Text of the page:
Contrary to its serene appearance from Earth, the sun is a hub of intense activity. The fiery dynamic star at the center of our solar system frequently releases powerful bursts of energy and charged particles, known as solar storms.
One might wonder: What would happen if a particularly strong solar storm hit Earth?
These solar outbursts, when they reach our planet, not only paint the sky with breathtaking displays known as auroras but can also interfere with modern technology. Let's take a look at the science behind this unique form of space weather and its potential impact.
What Is a Solar Storm?
A solar storm involves disturbances on the sun, such as solar flares and coronal mass ejections (CMEs), which release streams of energetic particles and massive bubbles of gas threaded with magnetic field lines into space.
These storms often follow sunspot cycles and can propel particles toward Earth at high speeds. When these particles collide with Earth's magnetic field, they can cause geomagnetic storms that result in beautiful auroras, also known as the northern and southern lights.
However, they can also pose risks to satellites, power grids and communication networks. The intensity of solar storms can vary, with some being minor and causing little effect, while others can be powerful enough to disrupt Earth's magnetosphere and ionosphere, leading to significant technological disturbances.
Ranking the Intensity of Solar Storms
The NOAA Space Weather Scales is a standardized system developed by the National Oceanic and Atmospheric Administration (NOAA) to rank and categorize the severity of space weather events, specifically geomagnetic storms.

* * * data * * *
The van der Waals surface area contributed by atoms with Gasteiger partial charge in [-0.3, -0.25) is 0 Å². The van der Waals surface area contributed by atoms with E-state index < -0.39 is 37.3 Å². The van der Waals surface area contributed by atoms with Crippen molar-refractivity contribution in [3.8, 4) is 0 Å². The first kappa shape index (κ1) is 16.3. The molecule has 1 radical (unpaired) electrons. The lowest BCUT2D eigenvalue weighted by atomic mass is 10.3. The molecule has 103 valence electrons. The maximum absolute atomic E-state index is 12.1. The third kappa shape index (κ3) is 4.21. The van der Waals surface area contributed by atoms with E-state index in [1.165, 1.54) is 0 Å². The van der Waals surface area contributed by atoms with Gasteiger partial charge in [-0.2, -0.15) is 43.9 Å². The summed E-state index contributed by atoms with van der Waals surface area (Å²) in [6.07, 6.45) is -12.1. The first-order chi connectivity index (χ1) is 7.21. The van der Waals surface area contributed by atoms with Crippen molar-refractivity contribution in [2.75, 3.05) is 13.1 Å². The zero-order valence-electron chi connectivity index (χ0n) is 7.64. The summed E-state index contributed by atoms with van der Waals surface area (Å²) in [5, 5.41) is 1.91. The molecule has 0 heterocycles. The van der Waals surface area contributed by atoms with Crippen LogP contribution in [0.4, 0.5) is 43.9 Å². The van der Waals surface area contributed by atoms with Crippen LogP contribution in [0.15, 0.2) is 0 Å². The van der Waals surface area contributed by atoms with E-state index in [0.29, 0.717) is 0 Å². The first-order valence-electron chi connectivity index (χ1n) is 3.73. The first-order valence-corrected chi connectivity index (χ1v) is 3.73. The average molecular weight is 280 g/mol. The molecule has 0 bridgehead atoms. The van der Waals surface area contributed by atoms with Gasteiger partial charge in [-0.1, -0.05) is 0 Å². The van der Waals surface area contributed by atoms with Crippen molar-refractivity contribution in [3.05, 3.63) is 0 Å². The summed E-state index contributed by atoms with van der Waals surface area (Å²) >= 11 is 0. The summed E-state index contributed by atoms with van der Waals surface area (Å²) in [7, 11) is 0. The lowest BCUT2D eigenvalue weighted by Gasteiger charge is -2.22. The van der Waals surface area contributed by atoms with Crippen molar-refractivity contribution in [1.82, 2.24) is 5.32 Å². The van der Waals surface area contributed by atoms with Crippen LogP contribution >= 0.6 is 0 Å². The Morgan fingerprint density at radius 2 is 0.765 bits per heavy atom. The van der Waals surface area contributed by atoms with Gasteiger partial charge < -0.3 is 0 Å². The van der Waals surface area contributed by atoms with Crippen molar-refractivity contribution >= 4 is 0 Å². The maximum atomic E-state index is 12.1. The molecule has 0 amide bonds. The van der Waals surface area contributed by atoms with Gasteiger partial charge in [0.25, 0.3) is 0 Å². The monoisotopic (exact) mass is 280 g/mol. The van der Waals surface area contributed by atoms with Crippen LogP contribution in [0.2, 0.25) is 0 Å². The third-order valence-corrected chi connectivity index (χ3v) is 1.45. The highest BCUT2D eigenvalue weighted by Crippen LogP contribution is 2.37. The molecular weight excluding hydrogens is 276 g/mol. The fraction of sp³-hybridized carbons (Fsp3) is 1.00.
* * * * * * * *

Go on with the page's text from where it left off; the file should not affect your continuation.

Much like the scales used for tornadoes or hurricanes, NOAA's scale provides a clear framework for understanding the potential impact of these celestial disturbances on Earth and its technological infrastructure.
The scale ranges from 1 (minor) to 5 (extreme) and is based on the potential impact on power systems, satellite operations and other technological systems, as well as the visibility of auroras at specific geographical latitudes.
By using this scale, NOAA aims to provide clear warnings and timely information to stakeholders, ensuring preparedness and mitigation during significant solar events.
Now let's go back in time to the 19th century to explore the largest solar storm ever recorded and its impact on Earth.
The Carrington Event
It started like any other morning. Richard Carrington climbed the steps leading to an amateur observatory housed at his rural London estate, cranked open the shuttered dome and aimed a large brass telescope at a clear, blue sky.
He recorded the moment — 11:18 a.m., Sept. 1, 1859 — and then, as the sun came into view, began to sketch a group of large sunspots.
As he did, two points of light emerged, intensified and bloomed right before his eyes. Five minutes later, the blinding flares were gone. Although he didn't yet realize it, Carrington had witnessed what would become known as the largest solar flare in modern history.
The white-light solar flare, which someday would bear Carrington's name, was actually a magnetic explosion on the sun's surface.
It was so powerful that it briefly outshone the sun and, within a few hours, caused brilliant red, green and purple lights in the sky to erupt all over Earth (such light shows are colorful and common side effects of solar flares with coronal mass ejections).
It also supercharged telegraph cables that shocked operators, set telegraph paper afire and, in some cases, transmitted messages even when the lines were disconnected from their batteries.
What Will Happen if a Large-scale Solar Flare Hits Earth?
Although there's still evidence of solar material erupting frequently on the sun, none have reached the magnitude of the 1859 event. But what if one did?
We have some idea based on lesser solar flare explosions that produced clouds of charged particles that have crashed into Earth's magnetic field, causing the field to waver in what researchers call a "geomagnetic storm." [source: NOAA]